‘Space for the House of Commons to form a view’ on Brexit deal needed – Donohoe

Minister for Finance warns ‘important to recognise that we have been at this place before’

Minister for Finance Pascal Donohoe:  ‘The next critical phase will be how the House of Commons responds back to this.’ File photograph: Niall Carson/PA Wire

Minister for Finance Pascal Donohoe: ‘The next critical phase will be how the House of Commons responds back to this.’ File photograph: Niall Carson/PA Wire

 

Minister for Finance Paschal Donohoe has said that the agreement announced this morning by Brexit negotiator Michel Barnier delivers on Ireland’s objectives as regards Brexit. But he warned that “we must allow space for the House of Commons to form a view” on the agreement.

Speaking in Washington ahead of a meeting with British chancellor Sajid Javid later today, Mr Donohoe struck a note of caution as he welcomed news of the agreement, emphasising that “we’ve been here before.”

However, he said that the recent budget, including the 1.2 billion contingency Brexit package he announced this month, would still stand.

“All the budget day decisions still stand. We have in place up to 1.2 billion of contingency funding that is in place to support our economy if we have to deal with the consequences of a no deal.”

However, he warned: “It’s important to recognise that we have been at this place before . . . the next critical phase will be how the House of Commons responds back to this. It’s only when that reaction has taken place and we can see if this agreement is going to be ratified by the House of Commons then we’ll be clear on where we stand.”

“It has still yet to be voted on let alone be ratified by the House of commons and for that reason the contingency funding and the budget framework that we have in place continues to be deeply relevant to what we might yet have to deal with.”

Revised Withdrawal Agreement

Objectives met

While giving a cautious welcome to news of the agreement, Mr Donohoe said that the deal reached today met Ireland’s objectives as regards Brexit.

“Throughout this process the Irish government laid out a number of critical priorities that we wanted to achieve on behalf of our island and on behalf of our country in relation to managing the outcome of Brexit. It was protecting the Good Friday Agreement, it was ensuring that our membership of the single market would not be changed and it is also ensuring no return to a hard border on the island of Ireland. The agreement that has been confirmed here today by Michel Barnier delivers against those objectives. I think it is important to emphasise though that we have been here before, there is much detail in the agreement now and we all need to reflect on what it means and critically now allow space for the House of Commons to form a view on this.”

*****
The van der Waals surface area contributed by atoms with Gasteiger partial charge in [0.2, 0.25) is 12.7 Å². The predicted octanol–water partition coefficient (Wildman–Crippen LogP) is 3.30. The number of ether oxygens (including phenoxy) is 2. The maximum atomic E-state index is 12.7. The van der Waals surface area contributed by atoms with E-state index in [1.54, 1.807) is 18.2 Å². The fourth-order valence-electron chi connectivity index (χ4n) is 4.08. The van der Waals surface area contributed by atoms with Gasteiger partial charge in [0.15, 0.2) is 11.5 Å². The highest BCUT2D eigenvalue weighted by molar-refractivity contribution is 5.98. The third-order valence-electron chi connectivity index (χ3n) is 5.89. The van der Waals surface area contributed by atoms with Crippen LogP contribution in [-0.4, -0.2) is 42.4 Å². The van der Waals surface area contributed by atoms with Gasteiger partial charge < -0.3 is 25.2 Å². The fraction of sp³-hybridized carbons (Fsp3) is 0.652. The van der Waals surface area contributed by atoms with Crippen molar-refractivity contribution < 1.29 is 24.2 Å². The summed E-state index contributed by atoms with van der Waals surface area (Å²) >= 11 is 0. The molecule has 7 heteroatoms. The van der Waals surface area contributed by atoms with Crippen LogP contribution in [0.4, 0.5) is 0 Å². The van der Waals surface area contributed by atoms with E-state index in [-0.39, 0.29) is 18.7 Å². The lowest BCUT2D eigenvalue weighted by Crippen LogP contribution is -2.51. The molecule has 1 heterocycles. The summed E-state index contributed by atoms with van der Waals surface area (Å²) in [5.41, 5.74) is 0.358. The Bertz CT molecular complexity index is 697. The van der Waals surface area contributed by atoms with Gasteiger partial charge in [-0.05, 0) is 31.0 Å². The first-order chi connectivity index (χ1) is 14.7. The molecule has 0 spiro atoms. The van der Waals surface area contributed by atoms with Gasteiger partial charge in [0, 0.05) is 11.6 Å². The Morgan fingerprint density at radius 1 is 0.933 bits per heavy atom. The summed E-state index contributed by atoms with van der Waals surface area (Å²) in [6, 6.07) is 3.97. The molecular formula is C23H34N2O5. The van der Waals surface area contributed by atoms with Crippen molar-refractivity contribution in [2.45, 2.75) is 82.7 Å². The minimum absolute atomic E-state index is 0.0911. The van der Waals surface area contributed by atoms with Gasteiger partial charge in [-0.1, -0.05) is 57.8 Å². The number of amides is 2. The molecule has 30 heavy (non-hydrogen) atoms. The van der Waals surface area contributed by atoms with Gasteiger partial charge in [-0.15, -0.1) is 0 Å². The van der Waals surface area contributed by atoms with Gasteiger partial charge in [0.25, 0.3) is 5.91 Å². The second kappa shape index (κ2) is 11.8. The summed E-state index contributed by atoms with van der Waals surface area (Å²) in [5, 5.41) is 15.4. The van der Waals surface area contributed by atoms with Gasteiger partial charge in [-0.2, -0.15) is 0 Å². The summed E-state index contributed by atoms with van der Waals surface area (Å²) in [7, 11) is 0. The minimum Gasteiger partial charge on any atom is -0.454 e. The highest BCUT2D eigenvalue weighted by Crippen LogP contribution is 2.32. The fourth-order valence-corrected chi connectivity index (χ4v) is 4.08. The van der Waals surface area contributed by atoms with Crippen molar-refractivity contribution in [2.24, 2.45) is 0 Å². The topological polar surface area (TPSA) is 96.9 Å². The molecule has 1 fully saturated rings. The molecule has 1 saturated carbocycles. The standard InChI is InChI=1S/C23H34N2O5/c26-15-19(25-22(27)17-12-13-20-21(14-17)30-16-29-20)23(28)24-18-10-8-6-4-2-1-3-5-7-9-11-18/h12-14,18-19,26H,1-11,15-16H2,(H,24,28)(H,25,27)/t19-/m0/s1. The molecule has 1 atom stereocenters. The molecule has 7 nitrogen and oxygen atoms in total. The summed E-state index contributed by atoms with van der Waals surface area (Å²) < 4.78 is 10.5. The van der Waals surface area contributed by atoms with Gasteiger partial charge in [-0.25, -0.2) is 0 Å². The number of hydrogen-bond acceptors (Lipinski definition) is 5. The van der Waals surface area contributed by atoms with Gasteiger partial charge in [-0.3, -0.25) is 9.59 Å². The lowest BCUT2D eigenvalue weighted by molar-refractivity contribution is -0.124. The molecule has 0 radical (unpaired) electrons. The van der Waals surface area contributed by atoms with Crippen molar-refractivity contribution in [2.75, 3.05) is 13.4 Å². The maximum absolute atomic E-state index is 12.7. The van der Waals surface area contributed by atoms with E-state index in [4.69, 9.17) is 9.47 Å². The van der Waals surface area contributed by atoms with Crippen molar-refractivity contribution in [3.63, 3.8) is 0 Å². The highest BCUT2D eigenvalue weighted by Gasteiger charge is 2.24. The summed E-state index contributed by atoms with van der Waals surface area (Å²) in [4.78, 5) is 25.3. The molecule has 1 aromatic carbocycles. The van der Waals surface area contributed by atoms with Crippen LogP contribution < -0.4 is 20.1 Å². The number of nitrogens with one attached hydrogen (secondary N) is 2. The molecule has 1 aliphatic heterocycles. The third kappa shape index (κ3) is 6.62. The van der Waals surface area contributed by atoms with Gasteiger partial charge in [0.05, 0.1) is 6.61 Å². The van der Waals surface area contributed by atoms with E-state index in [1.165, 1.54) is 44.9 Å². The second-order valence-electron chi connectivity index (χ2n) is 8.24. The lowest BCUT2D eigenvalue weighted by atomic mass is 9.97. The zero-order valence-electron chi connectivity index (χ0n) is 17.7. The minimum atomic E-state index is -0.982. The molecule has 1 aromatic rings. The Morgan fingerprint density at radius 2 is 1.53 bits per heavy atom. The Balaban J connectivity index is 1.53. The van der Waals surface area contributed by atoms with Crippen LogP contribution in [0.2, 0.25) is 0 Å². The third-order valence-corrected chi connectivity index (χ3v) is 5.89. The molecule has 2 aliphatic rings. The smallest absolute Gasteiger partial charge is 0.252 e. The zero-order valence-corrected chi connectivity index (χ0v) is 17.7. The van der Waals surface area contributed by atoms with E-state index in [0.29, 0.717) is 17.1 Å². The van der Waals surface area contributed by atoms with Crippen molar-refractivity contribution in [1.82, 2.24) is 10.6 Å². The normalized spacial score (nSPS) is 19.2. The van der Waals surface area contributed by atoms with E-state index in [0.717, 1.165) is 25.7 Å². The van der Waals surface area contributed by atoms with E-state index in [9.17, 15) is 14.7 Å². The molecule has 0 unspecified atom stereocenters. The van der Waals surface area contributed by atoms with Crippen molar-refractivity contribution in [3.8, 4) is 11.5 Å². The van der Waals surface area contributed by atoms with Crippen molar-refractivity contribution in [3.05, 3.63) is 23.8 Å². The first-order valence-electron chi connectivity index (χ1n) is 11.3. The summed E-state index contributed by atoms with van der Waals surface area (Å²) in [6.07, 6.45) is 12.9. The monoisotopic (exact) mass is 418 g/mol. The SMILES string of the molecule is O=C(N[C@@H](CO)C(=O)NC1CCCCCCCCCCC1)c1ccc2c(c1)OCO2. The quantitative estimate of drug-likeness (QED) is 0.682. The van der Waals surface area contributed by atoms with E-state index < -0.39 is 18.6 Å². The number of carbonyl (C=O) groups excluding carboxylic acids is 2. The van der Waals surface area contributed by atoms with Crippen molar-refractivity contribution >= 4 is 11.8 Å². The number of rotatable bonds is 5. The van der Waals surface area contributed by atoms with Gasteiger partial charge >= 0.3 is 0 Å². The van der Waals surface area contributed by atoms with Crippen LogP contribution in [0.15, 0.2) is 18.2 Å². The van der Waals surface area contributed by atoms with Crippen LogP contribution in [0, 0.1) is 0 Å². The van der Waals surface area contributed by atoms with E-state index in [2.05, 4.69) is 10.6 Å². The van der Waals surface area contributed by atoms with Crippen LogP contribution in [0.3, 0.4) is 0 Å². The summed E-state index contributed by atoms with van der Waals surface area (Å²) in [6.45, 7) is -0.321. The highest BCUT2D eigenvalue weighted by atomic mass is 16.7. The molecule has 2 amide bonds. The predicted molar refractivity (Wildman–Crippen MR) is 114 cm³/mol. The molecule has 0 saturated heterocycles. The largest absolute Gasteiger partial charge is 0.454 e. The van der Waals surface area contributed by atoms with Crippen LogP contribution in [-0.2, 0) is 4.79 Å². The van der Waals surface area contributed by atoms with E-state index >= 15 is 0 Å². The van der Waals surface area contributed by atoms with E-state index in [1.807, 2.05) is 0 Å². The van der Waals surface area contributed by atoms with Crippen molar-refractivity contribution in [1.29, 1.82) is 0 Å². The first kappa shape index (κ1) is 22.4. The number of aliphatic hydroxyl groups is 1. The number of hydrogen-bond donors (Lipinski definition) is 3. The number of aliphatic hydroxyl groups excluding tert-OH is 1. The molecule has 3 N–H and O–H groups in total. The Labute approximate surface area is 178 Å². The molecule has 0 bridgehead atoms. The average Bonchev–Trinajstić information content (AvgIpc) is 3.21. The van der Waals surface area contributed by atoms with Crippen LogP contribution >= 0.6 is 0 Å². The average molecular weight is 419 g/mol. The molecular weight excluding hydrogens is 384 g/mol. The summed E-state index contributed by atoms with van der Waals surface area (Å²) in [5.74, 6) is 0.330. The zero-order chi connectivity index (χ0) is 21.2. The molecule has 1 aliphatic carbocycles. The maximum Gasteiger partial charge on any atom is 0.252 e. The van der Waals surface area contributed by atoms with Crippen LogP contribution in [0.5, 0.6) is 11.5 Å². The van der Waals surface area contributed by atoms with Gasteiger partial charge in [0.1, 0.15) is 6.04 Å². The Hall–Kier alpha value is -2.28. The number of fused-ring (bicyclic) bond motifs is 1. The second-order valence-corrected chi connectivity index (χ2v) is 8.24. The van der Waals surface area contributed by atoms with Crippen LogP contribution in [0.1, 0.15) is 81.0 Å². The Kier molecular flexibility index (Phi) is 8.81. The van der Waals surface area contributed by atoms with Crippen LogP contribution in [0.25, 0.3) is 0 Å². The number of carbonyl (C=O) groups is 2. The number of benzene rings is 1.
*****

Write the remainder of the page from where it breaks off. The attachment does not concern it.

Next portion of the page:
Asked if the government should consider a snap election, Mr Donohoe reiterated the Taoiseach’s view that the likely election date is going to be before the summer next year. “My belief and expectation is that we will have a general election next year.”

Mr Donohoe said that he will be taking stock of the latest Brexit developments when he meets Mr Javid later today, on the fringes of the IMF-World Bank meetings in Washington. “We are going to review where things stand today and look at what are the opportunities now for our countries to work closely together even as we go on our different ways as regards to Europe. ”

He continued: “In any possible future relationship between the United Kingdom and the European Union, the friendship between the UK and Ireland, and the economic and cultural relationship that we have will always matter.”

Tariffs

Mr Donohoe said he will raise the issue of US tariffs imposed on Irish and other European goods that are due to enter into effect tomorrow during his meetings today in Washington.

Irish food products including Baileys and Kerrygold butter are impacted by the move which enters into effect this week. Irish cheese products will also be affected.

The US announced plans to impose the punitive tariffs on a range of product lines earlier this month after the WTO issued a judgment in a long-running trade dispute over what it says are unfair subsidies given to Airbus in Europe.

Most of the tariffs are applies to imports from France, Germany, Spain, and the United Kingdom – the countries who have been accused of subsidizing the aircraft industry.

However, exports from Italy and Ireland have also been targeted. Products as diverse as bed linen, wine and olive oil are included in the tariff plan announced by the US trade representative’s office.

A parallel case taken by the EU accusing the United States of illegally subsidizing aircraft maker Boeing is due to be resolved next spring, prompting hopes that some kind of compromise agreement can be made between the two blocs.

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